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Filmmaker captures toddlers dominating Atlanta Beltline, streets of NYC

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“Young Explorers Club” imagines world where children can freely roam American cities

A screen-capture from Jacob Krupnick’s film project set in Atlanta, beneath the Freedom Parkway Bridge.
A screen-capture from Jacob Krupnick’s film project set in Atlanta, beneath the Freedom Parkway Bridge.
Young Explorers Club

Back in December, it came as a surprise that free-roaming children—including those on bikes, scooters, and skateboards—scored so low on our tongue-in-cheek poll, “What’s the most annoying type of Beltline patron?”

It’s become a Beltline pastime, more or less, to scoff at slow-moving kids enjoying the public amenity, yet the youngsters took just 4 percent of more than 3,000 votes. Could Atlantans have a soft spot for the Beltline’s smallest explorers?

If they didn’t before, they probably will now.

The latest installment of “Young Explorers Club,” a project by Brooklyn-based filmmaker Jacob Krupnick, travels beyond greater New York City to Atlanta. The short films (roughly two minutes) wonder how the world would be different if kids who’d just learned to walk were allowed to discover it in organic (and often hilarious) ways.

Set to the head-bobbing beats of “Return of the Mack,” the Atlanta film finds an intrepid tyke named Banks exploring the Beltline and Historic Fourth Ward Park like a pint-sized boss. A few unexpected face-plants hardly diminish his zeal.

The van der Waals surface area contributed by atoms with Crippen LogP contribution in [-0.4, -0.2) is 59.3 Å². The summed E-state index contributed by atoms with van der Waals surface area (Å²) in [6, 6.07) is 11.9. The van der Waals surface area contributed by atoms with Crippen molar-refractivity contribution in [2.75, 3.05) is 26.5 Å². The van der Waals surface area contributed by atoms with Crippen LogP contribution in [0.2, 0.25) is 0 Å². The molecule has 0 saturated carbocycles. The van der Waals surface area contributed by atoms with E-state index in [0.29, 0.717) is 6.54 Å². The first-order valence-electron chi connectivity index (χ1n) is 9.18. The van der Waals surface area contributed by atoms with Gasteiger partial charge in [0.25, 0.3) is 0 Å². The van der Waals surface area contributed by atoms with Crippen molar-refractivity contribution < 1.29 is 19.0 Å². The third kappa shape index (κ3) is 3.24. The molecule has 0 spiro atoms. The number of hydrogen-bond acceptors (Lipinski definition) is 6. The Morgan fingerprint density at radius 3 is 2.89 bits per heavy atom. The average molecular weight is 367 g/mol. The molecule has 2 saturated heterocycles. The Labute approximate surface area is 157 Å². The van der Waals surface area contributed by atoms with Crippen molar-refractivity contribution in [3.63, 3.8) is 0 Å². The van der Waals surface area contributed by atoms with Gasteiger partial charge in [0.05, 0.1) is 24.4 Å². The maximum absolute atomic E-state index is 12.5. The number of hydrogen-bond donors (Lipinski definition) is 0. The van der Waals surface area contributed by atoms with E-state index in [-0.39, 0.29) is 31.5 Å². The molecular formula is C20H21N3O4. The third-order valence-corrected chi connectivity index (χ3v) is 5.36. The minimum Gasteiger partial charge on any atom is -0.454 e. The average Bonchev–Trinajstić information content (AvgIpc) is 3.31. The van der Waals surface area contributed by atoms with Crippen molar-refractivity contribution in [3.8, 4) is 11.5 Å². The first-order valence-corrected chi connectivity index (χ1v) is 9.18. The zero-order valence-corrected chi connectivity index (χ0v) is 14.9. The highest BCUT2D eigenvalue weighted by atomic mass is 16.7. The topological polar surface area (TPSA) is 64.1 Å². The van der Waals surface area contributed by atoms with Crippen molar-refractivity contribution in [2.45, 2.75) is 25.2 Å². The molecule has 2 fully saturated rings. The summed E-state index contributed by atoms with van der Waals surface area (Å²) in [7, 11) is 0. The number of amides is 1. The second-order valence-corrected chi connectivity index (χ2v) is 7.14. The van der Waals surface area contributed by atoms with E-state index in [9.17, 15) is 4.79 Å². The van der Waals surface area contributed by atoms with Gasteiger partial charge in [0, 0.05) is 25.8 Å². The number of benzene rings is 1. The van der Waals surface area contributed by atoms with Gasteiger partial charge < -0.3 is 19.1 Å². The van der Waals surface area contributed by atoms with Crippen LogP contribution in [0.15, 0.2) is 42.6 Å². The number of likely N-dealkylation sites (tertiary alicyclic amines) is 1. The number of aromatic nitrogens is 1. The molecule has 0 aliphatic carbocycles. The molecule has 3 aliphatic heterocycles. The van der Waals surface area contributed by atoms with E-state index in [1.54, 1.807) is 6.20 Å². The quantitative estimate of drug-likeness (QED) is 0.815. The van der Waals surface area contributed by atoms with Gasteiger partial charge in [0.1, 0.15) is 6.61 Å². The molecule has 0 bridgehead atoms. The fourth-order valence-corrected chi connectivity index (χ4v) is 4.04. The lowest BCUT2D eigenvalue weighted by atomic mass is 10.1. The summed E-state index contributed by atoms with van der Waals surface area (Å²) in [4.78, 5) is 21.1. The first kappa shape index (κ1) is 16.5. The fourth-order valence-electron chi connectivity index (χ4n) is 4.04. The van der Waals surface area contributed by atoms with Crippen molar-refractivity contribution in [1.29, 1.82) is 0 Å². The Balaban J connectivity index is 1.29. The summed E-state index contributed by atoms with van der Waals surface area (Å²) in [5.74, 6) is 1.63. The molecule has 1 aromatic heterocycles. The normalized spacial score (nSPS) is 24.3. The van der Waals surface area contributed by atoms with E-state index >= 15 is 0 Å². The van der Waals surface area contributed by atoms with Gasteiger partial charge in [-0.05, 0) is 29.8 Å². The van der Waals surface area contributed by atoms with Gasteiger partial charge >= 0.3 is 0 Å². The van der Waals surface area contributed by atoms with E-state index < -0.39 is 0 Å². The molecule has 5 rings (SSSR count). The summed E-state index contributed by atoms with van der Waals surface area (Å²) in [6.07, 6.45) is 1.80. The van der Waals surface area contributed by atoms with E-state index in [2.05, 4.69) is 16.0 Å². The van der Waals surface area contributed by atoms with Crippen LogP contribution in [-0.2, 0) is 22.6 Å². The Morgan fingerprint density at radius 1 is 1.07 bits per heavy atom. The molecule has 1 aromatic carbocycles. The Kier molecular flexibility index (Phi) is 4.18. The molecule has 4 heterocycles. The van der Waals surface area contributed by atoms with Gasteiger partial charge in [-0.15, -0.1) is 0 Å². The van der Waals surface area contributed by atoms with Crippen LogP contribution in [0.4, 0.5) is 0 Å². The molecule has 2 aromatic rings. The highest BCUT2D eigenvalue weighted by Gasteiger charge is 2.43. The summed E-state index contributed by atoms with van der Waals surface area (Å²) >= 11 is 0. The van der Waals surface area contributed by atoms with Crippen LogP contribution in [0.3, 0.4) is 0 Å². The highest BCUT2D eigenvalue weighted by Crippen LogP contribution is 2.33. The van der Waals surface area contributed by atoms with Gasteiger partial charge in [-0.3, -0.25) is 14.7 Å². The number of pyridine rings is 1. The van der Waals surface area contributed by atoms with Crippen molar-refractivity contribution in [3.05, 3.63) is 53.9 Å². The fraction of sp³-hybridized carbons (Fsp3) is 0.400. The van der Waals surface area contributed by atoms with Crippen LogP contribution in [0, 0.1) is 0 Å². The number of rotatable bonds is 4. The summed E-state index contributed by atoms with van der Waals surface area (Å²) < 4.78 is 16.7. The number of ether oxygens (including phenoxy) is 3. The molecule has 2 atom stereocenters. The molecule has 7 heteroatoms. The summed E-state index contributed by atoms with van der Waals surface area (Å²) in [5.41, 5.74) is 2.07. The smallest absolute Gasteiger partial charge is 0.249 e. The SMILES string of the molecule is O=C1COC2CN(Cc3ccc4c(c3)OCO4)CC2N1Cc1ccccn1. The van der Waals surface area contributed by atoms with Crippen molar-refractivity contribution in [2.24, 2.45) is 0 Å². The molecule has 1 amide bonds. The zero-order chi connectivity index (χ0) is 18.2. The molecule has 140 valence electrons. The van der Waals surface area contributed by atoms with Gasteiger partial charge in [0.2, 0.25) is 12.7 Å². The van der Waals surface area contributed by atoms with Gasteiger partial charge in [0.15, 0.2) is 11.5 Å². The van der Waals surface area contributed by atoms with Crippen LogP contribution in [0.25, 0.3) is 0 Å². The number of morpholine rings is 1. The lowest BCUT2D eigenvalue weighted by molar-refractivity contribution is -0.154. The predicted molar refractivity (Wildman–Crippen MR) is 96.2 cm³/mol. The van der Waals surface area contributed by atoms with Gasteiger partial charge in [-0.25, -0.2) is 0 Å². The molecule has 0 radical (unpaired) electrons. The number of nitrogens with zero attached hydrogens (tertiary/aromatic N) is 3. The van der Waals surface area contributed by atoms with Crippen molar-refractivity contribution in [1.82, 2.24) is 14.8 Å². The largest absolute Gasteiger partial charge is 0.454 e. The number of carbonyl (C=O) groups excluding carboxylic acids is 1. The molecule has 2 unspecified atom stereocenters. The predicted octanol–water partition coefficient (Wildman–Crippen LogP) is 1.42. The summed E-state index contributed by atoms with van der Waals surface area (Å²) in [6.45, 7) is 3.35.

Young Explorers Club

The project asks, “What happens when kids explore the world on their own terms?” and gives the impression that Banks was set loose upon Atlanta’s urban-reclamation wonderland; it’s a safe bet, though, that supervising adults weren’t far away, off camera, similar to New York City shoots, as Krupnick explained to Curbed National.

In a deeper, less obvious sense, the video illustrates how fascinating and accommodating these formerly blighted spaces can be for children of Atlanta. (Tip: Watch Banks until the end).

“Kids do not want to be contained—they are built for adventure,” Krupnick asserts on the project’s website. “As a culture, we are wildly protective of our little ones, often to the point of protecting them from happy accidents and mistakes they might learn from.”

Even for non-parents, all four of these short films are a riot.